Once the panels have hardened sufficiently, they are extracted from the molds. This amount of time is determined by temperature and any accelerating effect of admixtures. An admixture is an added chemical to alter and enhance chemical reactions in the concrete.
The molds are disassembled. The straps are all removed, with the quick cam action of a ratchet strap. The screws that locked the expanded steels into position are removed. The waffle assemblies are pulled out leaving the styrofoam embedded in the concrete. They go to the removal gadget where the "L"s are spread apart, releasing the panel. Ideally it can go directly into position in a wall, or stacked on pallets, or acid stained any combination of a myriad of colors.
Alternately, a paint can be formulated from oxide powdered pigments, combined with linseed oil and mold release oil. Artistically applying these different colors to the mold face before filling with concrete is another aesthetic option. The possibilities are endless.
Five standard 24" x 16" panels can be layered stacked on a standard 32" x 48" pallet. That is 10.67 square feet. Each panel weighs 42 pounds, 5 panels is 210 pounds per layer. A typical load for a flatbed trailer 40' long is 40 to 48,000 pounds. Ten pallets long, two pallets wide, twenty pallets total. Each pallet can weigh around 2,000 pounds. That can be contrasted with a pallet of portland cement which is 35 sacks at 94 pounds per sack. At over 3,000 pounds per pallet is a heavy pallet. One can stack 10 layers high, a total of 2,100 pounds. Ten layers is 106 square feet of product. Twenty pallets is 2,160 square feet of product. If wholesaled for 8 dollars per square foot, twenty pallets per trailer equals about 17,000 dollars of product per truckload.
Materials handling strategies need great attention. Magnitudes of work are at stake. Pallets are forklifted from trailer to closest point of installation in the wall, while maintaining walking paths.
Footing or slab base
This is the most critical step. It's unusually demanding, especially for amateurs and rookies. Flatness and level determine the ease of getting the first row of panels correctly installed. Using wood for forming is fraught with peril as it's likely to warp and become close to useless. Subsoil condition determines the best approach, from rocky and difficult to anchor anything in the ground to soft and possible yielding. Screed rails need to be precisely set, and rechecked right before the concrete. Having to tie in vertical rebars coming up from the footing makes a good screeding very difficult. Maybe not so much for experienced pros. The solution, if requred, is to "stab" in (http://www.concreteconstruction.net/how-to/vertical-rebar-placement-in-footings_o)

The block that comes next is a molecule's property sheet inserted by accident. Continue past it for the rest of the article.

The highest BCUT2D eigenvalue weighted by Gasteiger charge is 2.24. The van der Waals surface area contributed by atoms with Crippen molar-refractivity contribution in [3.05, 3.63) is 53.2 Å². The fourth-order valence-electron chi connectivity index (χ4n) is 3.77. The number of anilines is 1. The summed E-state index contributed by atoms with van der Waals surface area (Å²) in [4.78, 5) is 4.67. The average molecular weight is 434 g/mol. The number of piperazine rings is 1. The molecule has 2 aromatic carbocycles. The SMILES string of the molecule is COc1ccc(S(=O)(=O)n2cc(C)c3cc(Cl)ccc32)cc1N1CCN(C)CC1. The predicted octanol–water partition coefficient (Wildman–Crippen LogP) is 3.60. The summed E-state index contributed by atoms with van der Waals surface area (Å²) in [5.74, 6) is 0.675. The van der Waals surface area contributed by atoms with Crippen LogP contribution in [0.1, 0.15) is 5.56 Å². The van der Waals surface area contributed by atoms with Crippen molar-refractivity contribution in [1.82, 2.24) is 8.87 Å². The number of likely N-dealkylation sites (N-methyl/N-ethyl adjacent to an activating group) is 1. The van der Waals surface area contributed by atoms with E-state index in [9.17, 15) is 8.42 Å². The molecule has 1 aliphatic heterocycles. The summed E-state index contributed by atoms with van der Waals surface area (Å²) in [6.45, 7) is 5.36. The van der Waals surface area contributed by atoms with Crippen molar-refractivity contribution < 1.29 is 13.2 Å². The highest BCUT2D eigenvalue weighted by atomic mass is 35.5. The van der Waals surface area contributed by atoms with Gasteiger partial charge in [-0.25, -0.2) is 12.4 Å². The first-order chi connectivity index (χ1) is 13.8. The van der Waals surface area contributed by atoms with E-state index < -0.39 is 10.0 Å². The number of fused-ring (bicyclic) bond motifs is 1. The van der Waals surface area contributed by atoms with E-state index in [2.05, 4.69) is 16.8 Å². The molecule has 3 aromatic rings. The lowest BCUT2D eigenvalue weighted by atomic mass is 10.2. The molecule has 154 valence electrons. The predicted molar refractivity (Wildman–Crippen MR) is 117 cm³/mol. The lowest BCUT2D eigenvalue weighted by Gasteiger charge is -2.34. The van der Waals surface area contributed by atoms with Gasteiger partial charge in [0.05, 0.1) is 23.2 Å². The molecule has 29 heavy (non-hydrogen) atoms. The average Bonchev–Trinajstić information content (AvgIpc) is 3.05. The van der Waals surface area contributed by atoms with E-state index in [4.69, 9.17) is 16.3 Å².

With a flat level well executed start, all can proceed quickly. Skill in geometry is necessary to lay out the floor plan precisely. The wall is 12" wide, the distance between the slots for each panel side is 10". Care must be taken to assure slots are cut into installation base so the wall is properly centered. Given a flat level installation base, either a footing or slab, one installs the exterior and interior corners. These give a true plumb vertically, setting the vertical for the wall panels to mate into. The splines will insure a snug fit, but there may still be play in the vertical plumb. The ten inch width between the slot on the exterior and interior panels must be checked for accuracy and vertical. The overlapping expanded steels are then clamped and welded. A 115 volt wire feed welder using gas shielding will make the best welds. Three welds per overlap should insure strength and rigidity of the panels.
Alternatively, a welding jig may be employed that sets the vertical and separation automatically. Welded panels are then removed and installed. Care and verification needs to be demonstrated in the beginning to make sure that indeed the jig is correct. The interior and exterior panel may then be handled as a unit and installed. It's twice as heavy than doing one panel at a time, but is still manageable, particularly if handled by two people.
It's good to install vertical components of window and door frames as soon as possible to have another vertical reference. Panels can be installed from the frames towards other frames or the corners. The final panel that links the two directions should fit snugly. If anything is off, adjustable molds are used to make the appropriate length panel so all the vertical seams remain tight.
As the walls grow in height, scaffolding is used to facilitate installation. A scaffold jack may be employed to lift jig welded panels into position.
Mold cleaning and Panel Extraction
Molds consist of two "L" s that are spread apart horizontally until the mold spline clears the imprinted panel slot. The spreading action is done with either rubber mallets or a pneumatic device. Holes in the bottom of the mold "L"s engage pins in the separator to spread the L's as a unit, minimizing stress on the L vertex.